:tazz:
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#3
Wheeeee

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As a matter of fact, there is not. And this perturbed me slightly. Because the PSU certainly supplies the analogous male plug, however, there is nowhere to plug it into the motherboard.

Coincidentally, the other PSU I tried did not have this plug.
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#4
tazz1964

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Hi
when you plug the leads from your power and reset switch you need to make sure that you have them on the right pins for + and - if you do not the system will not power up. the same with your lights leads for your hard drive and power led
:tazz:

Edited by tazz1964, 11 July 2005 - 11:15 AM.

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#5
Wheeeee

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I double checked the various LED leads; they're OK.

While the soft pwr switch leads on my motherboard indicate polarity (one of them is marked +, the other -), the actual plugs which go to the front panel do not. It is simply a single plug capable of taking two leads. Consequently, I have actually tried to boot my computer with this plug facing both directions (in case the switch actually is polarized), and have had the exact same luck both ways.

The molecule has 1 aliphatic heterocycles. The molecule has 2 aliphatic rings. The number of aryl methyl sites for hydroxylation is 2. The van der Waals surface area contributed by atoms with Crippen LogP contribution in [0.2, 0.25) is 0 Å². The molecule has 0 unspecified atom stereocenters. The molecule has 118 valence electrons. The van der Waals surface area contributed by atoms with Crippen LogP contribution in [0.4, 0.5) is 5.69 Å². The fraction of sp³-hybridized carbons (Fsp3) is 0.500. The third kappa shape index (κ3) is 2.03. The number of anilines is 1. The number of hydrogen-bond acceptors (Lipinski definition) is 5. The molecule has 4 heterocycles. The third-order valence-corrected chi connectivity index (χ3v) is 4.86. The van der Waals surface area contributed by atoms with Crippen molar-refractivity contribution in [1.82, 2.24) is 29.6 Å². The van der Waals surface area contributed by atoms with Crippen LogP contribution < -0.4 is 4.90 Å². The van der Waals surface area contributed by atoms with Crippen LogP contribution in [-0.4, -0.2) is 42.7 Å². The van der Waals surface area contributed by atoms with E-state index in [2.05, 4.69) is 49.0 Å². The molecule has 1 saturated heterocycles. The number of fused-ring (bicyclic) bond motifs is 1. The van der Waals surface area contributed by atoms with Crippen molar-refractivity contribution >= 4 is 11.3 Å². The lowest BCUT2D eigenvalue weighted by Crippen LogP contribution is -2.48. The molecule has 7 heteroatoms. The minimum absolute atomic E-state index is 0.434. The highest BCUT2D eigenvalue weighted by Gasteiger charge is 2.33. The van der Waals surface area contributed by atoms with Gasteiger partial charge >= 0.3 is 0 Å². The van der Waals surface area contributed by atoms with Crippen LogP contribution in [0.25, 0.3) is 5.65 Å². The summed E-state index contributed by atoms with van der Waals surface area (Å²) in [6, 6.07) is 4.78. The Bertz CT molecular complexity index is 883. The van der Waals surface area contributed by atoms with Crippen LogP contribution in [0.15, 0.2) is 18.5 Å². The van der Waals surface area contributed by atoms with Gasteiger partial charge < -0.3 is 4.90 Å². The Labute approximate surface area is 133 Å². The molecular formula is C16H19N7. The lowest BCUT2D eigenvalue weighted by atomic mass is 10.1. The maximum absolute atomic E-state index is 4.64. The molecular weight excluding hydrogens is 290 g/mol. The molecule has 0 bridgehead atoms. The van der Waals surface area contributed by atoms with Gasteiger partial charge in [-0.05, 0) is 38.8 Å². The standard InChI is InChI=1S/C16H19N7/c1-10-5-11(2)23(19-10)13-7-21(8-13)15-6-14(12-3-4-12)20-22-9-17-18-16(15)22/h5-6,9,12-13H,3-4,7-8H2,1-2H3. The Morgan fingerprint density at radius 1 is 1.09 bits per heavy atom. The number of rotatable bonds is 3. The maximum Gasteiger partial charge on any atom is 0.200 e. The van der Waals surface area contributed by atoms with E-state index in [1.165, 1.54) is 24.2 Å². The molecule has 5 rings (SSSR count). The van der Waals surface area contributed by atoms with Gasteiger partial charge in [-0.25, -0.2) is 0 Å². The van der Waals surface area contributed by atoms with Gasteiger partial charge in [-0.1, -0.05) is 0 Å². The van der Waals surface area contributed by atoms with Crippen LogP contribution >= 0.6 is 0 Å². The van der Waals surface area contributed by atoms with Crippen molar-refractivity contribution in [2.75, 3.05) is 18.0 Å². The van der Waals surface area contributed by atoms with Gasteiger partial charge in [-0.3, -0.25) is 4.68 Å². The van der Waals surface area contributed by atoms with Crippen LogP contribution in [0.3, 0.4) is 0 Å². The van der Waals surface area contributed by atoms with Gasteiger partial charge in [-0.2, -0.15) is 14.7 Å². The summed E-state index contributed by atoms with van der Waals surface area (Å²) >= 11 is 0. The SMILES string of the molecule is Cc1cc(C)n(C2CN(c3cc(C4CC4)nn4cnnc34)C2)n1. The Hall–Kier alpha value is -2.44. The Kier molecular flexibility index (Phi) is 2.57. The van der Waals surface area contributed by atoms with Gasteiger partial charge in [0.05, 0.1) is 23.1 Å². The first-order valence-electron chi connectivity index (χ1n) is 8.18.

I looked closely at the ATX plug coming from my PSU, and noticed that one of the "compartments" on the plug seems empty, that is, there are twenty little "compartments" and only 19 connecting "leads" within the plug. I think the mobo manual said the missing one corresponded to a -5V plug. I'm hoping this is normal?

Thanks for your assistance, by the way.
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#6
Samm

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Hi there

Firstly, don't worry about the orientation of the connectors for the soft power & reset switch. They are switches, they do not have a polarity despite the fact that they may be marked with a + and -.